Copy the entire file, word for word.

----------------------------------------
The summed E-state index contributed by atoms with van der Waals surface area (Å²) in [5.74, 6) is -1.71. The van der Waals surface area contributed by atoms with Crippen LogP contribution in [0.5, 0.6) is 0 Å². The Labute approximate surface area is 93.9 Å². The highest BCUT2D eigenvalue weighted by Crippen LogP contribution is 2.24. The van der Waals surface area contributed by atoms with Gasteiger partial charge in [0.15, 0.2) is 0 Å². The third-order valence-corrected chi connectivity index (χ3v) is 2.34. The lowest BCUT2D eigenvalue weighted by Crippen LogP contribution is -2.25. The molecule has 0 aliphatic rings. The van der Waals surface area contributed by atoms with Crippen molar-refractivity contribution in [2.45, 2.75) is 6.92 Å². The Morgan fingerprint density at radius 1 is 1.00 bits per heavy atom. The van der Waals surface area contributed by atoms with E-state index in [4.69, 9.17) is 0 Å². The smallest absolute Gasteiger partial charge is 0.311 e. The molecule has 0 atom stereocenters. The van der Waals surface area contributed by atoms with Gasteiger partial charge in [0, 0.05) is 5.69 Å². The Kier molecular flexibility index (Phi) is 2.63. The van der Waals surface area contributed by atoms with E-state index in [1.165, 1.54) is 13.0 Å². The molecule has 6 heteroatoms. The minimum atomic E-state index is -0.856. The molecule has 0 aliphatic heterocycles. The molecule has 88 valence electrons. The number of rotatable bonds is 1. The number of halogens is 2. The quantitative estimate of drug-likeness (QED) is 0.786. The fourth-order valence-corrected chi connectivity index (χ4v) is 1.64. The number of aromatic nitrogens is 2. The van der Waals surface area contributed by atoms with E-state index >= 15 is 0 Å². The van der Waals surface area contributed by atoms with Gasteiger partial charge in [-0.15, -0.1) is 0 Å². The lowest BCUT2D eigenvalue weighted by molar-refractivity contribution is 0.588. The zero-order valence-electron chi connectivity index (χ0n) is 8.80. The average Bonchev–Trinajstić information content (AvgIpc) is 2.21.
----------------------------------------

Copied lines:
The summed E-state index contributed by atoms with van der Waals surface area (Å²) in [5.74, 6) is -1.71. The van der Waals surface area contributed by atoms with Crippen LogP contribution in [0.5, 0.6) is 0 Å². The Labute approximate surface area is 93.9 Å². The highest BCUT2D eigenvalue weighted by Crippen LogP contribution is 2.24. The van der Waals surface area contributed by atoms with Gasteiger partial charge in [0.15, 0.2) is 0 Å². The third-order valence-corrected chi connectivity index (χ3v) is 2.34. The lowest BCUT2D eigenvalue weighted by Crippen LogP contribution is -2.25. The molecule has 0 aliphatic rings. The van der Waals surface area contributed by atoms with Crippen molar-refractivity contribution in [2.45, 2.75) is 6.92 Å². The Morgan fingerprint density at radius 1 is 1.00 bits per heavy atom. The van der Waals surface area contributed by atoms with E-state index in [4.69, 9.17) is 0 Å². The smallest absolute Gasteiger partial charge is 0.311 e. The molecule has 0 atom stereocenters. The van der Waals surface area contributed by atoms with Gasteiger partial charge in [0, 0.05) is 5.69 Å². The Kier molecular flexibility index (Phi) is 2.63. The van der Waals surface area contributed by atoms with E-state index in [1.165, 1.54) is 13.0 Å². The molecule has 6 heteroatoms. The minimum atomic E-state index is -0.856. The molecule has 0 aliphatic heterocycles. The molecule has 88 valence electrons. The number of rotatable bonds is 1. The number of halogens is 2. The quantitative estimate of drug-likeness (QED) is 0.786. The fourth-order valence-corrected chi connectivity index (χ4v) is 1.64. The number of aromatic nitrogens is 2. The van der Waals surface area contributed by atoms with E-state index >= 15 is 0 Å². The van der Waals surface area contributed by atoms with Gasteiger partial charge in [-0.15, -0.1) is 0 Å². The lowest BCUT2D eigenvalue weighted by molar-refractivity contribution is 0.588. The zero-order valence-electron chi connectivity index (χ0n) is 8.80. The average Bonchev–Trinajstić information content (AvgIpc) is 2.21.